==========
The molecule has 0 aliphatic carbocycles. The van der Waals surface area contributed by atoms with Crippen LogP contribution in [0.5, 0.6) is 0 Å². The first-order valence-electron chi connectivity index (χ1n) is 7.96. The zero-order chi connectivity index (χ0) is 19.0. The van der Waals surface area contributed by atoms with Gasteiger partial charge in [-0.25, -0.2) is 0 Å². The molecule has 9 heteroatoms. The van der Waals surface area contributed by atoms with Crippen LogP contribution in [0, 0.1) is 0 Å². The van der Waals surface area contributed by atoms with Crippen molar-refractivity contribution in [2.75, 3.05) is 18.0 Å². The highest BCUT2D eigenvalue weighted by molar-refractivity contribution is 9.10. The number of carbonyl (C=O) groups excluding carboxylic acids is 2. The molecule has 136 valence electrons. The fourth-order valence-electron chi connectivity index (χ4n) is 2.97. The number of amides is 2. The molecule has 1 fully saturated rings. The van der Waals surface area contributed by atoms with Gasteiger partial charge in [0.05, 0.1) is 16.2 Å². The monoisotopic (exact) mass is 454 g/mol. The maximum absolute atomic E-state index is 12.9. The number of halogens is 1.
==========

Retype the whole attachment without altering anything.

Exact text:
The molecule has 0 aliphatic carbocycles. The van der Waals surface area contributed by atoms with Crippen LogP contribution in [0.5, 0.6) is 0 Å². The first-order valence-electron chi connectivity index (χ1n) is 7.96. The zero-order chi connectivity index (χ0) is 19.0. The van der Waals surface area contributed by atoms with Gasteiger partial charge in [-0.25, -0.2) is 0 Å². The molecule has 9 heteroatoms. The van der Waals surface area contributed by atoms with Crippen LogP contribution in [0, 0.1) is 0 Å². The van der Waals surface area contributed by atoms with Crippen molar-refractivity contribution in [2.75, 3.05) is 18.0 Å². The highest BCUT2D eigenvalue weighted by molar-refractivity contribution is 9.10. The number of carbonyl (C=O) groups excluding carboxylic acids is 2. The molecule has 136 valence electrons. The fourth-order valence-electron chi connectivity index (χ4n) is 2.97. The number of amides is 2. The molecule has 1 fully saturated rings. The van der Waals surface area contributed by atoms with Gasteiger partial charge in [0.05, 0.1) is 16.2 Å². The monoisotopic (exact) mass is 454 g/mol. The maximum absolute atomic E-state index is 12.9. The number of halogens is 1.